Although he lost election, Cuomo has winning ideas

WASHINGTON — WASHINGTON -- President Clinton's political stock is so low right now that it's inevitable that when defeated Gov. Mario Cuomo of New York speaks at the National Press Club here on Friday, he'll be asked whether he's going to run for president in 1996.

Although Cuomo's own stock has also gone south after his loss to Republican George Pataki in his try for a fourth term, he remains one of the most articulate and thoughtful Democratic leaders -- a fact that survives his unvarnished identification as a liberal in these days when "liberal" seems to be such a dirty word.


Cuomo scoffs when it is suggested to him that he will be asked about a presidential bid in 1996 when he comes to Washington this week. He says that Clinton deserves to be re-elected, and that he intends to do whatever he can to see that it happens.

What the president himself needs to do, Cuomo says, is to recognize that average Americans are worried about job and income security in the new era of world markets and competition from low-wage countries, and to talk about how to deal with their fears in terms they understand.


Talking about "deficit reduction" and rebuilding "infrastructure," while both are basic to economic well-being, Cuomo says, doesn't connect with average Americans having concerns about job loss -- and about government programs and proposals that seem to look after everybody but them.

" 'Infrastructure' has no political sex appeal," the departing governor says. "But welfare reform does. Never mind that it only makes up 1 percent of the budget. Forget about compassion. People want to know, what about me?" They need to believe that their tax money isn't being squandered, he says, as so many of them now feel about welfare.

What Clinton needs to do, Cuomo says, is defend deficit reduction, improvement of roads and bridges, welfare reform and, yes, health care reform in terms that will point out to middle-income Americans that his proposals will benefit them, not somebody else easily portrayed by critics as freeloaders.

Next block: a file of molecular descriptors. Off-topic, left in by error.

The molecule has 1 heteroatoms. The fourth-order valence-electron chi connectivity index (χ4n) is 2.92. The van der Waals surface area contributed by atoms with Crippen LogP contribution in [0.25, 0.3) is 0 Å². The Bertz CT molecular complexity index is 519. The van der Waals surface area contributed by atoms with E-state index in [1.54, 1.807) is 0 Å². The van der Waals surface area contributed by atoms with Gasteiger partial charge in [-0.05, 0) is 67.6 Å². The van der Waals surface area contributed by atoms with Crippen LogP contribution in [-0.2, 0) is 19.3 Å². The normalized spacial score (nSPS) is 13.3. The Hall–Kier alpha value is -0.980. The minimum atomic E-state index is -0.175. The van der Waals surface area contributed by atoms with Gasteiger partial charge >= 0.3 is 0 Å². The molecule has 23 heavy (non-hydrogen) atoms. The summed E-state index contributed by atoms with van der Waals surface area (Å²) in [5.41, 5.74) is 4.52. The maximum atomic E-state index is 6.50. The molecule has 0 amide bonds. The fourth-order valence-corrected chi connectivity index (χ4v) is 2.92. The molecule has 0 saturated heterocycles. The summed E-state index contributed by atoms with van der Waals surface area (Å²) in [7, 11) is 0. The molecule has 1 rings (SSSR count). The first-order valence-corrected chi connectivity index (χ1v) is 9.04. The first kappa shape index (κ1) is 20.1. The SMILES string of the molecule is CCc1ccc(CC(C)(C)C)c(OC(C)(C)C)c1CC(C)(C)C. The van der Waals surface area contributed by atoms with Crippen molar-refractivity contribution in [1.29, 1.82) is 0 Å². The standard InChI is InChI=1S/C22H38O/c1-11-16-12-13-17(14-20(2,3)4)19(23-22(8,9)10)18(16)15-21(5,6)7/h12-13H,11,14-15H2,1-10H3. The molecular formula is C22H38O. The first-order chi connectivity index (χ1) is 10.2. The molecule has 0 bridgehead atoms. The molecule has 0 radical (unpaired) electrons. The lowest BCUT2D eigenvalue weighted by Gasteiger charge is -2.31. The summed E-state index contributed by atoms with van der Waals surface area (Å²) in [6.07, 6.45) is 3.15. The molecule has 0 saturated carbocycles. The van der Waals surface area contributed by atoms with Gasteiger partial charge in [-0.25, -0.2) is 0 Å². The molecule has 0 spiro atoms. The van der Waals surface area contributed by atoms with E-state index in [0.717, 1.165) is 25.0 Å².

Instead of emphasizing the plight of 39 million Americans who don't have health insurance, making it sound like another "social program," Cuomo says, Clinton should have made more of the fact this year that failing to provide health insurance for them hits average Americans in their own pocketbooks through higher emergency room costs that are passed on to them.

All this year, Clinton did in fact make this point, but Cuomo says he simply didn't make it often enough, nor did he remind voters often enough of the things he has accomplished -- for them, in terms that will convince them they have been helped.

It might be asked, who is Cuomo to give advice, when he himself lost? But he did get elected three times before losing, and Clinton could have done worse than follow some earlier advice Cuomo gave him in the last presidential election.

In the summer of 1992, when it was clear Clinton would be the Democratic presidential nominee, Cuomo urged him to go to the Democratic leaders in Congress, agree with them on an agenda to run on and then tell the voters in the campaign that if they elected him, this was the agenda that a Democratic president and a Democratic-controlled Congress together would enact.

Clinton did meet with the Democratic leaders but they never came up with such an agenda, presumably because they couldn't agree on what would be on it.


This fall, Cuomo's formula was exactly what the House Republicans led by Rep. Newt Gingrich did in their "Contract with America."

They listed 10 issues for action -- based on polling that told them what voters cared about -- and ran on that agenda, promising at least to bring the 10 issues to the House floor for a vote if they won a majority on Nov. 8.

That contract clearly had a lot to do with their success in winning control, and it continues to be the driving element in the way the Republicans have stolen the spotlight -- and some would say the legislative leadership -- from the president as the new Congress approaches.

Mario Cuomo doubtless will have something to say, when he comes here later this week, about how the country needs to be addressed by the beleaguered president. He may be coming as a deposed governor, but Clinton can do worse than lend an ear to him -- this time.